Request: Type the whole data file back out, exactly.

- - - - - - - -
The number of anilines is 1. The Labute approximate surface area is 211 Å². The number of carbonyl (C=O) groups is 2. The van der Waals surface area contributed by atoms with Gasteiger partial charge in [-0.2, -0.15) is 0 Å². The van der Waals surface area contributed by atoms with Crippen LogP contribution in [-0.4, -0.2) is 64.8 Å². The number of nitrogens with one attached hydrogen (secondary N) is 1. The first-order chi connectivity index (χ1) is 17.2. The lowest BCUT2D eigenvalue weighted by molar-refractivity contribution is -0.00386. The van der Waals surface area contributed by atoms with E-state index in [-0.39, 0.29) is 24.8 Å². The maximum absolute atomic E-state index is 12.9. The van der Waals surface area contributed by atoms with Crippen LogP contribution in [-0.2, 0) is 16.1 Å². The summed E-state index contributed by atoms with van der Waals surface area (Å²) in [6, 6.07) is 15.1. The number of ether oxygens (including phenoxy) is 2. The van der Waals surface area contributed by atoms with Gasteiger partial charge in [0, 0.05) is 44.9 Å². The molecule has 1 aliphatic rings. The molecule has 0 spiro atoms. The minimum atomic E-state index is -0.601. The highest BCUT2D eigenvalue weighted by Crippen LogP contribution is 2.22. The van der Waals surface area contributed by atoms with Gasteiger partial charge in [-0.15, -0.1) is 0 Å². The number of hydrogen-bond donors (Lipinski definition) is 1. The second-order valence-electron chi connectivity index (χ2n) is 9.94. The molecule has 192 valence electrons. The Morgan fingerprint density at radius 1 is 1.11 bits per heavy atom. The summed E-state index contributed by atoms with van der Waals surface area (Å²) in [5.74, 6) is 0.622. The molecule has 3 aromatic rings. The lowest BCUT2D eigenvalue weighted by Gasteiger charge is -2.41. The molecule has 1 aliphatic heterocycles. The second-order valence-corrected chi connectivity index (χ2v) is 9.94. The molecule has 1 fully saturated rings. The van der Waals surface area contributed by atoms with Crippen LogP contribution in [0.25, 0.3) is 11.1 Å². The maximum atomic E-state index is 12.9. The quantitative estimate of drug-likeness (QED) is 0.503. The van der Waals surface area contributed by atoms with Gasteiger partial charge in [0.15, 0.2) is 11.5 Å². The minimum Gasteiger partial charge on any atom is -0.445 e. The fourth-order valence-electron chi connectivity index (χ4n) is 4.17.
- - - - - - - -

The number of anilines is 1. The Labute approximate surface area is 211 Å². The number of carbonyl (C=O) groups is 2. The van der Waals surface area contributed by atoms with Gasteiger partial charge in [-0.2, -0.15) is 0 Å². The van der Waals surface area contributed by atoms with Crippen LogP contribution in [-0.4, -0.2) is 64.8 Å². The number of nitrogens with one attached hydrogen (secondary N) is 1. The first-order chi connectivity index (χ1) is 17.2. The lowest BCUT2D eigenvalue weighted by molar-refractivity contribution is -0.00386. The van der Waals surface area contributed by atoms with E-state index in [-0.39, 0.29) is 24.8 Å². The maximum absolute atomic E-state index is 12.9. The van der Waals surface area contributed by atoms with Crippen LogP contribution in [-0.2, 0) is 16.1 Å². The summed E-state index contributed by atoms with van der Waals surface area (Å²) in [6, 6.07) is 15.1. The number of ether oxygens (including phenoxy) is 2. The van der Waals surface area contributed by atoms with Gasteiger partial charge in [0, 0.05) is 44.9 Å². The molecule has 1 aliphatic rings. The molecule has 0 spiro atoms. The minimum atomic E-state index is -0.601. The highest BCUT2D eigenvalue weighted by Crippen LogP contribution is 2.22. The van der Waals surface area contributed by atoms with Gasteiger partial charge in [-0.15, -0.1) is 0 Å². The number of hydrogen-bond donors (Lipinski definition) is 1. The second-order valence-electron chi connectivity index (χ2n) is 9.94. The molecule has 192 valence electrons. The Morgan fingerprint density at radius 1 is 1.11 bits per heavy atom. The summed E-state index contributed by atoms with van der Waals surface area (Å²) in [5.74, 6) is 0.622. The molecule has 3 aromatic rings. The lowest BCUT2D eigenvalue weighted by Gasteiger charge is -2.41. The molecule has 1 aliphatic heterocycles. The second-order valence-corrected chi connectivity index (χ2v) is 9.94. The molecule has 1 fully saturated rings. The van der Waals surface area contributed by atoms with Crippen LogP contribution in [0.25, 0.3) is 11.1 Å². The maximum atomic E-state index is 12.9. The quantitative estimate of drug-likeness (QED) is 0.503. The van der Waals surface area contributed by atoms with Gasteiger partial charge in [0.15, 0.2) is 11.5 Å². The minimum Gasteiger partial charge on any atom is -0.445 e. The fourth-order valence-electron chi connectivity index (χ4n) is 4.17.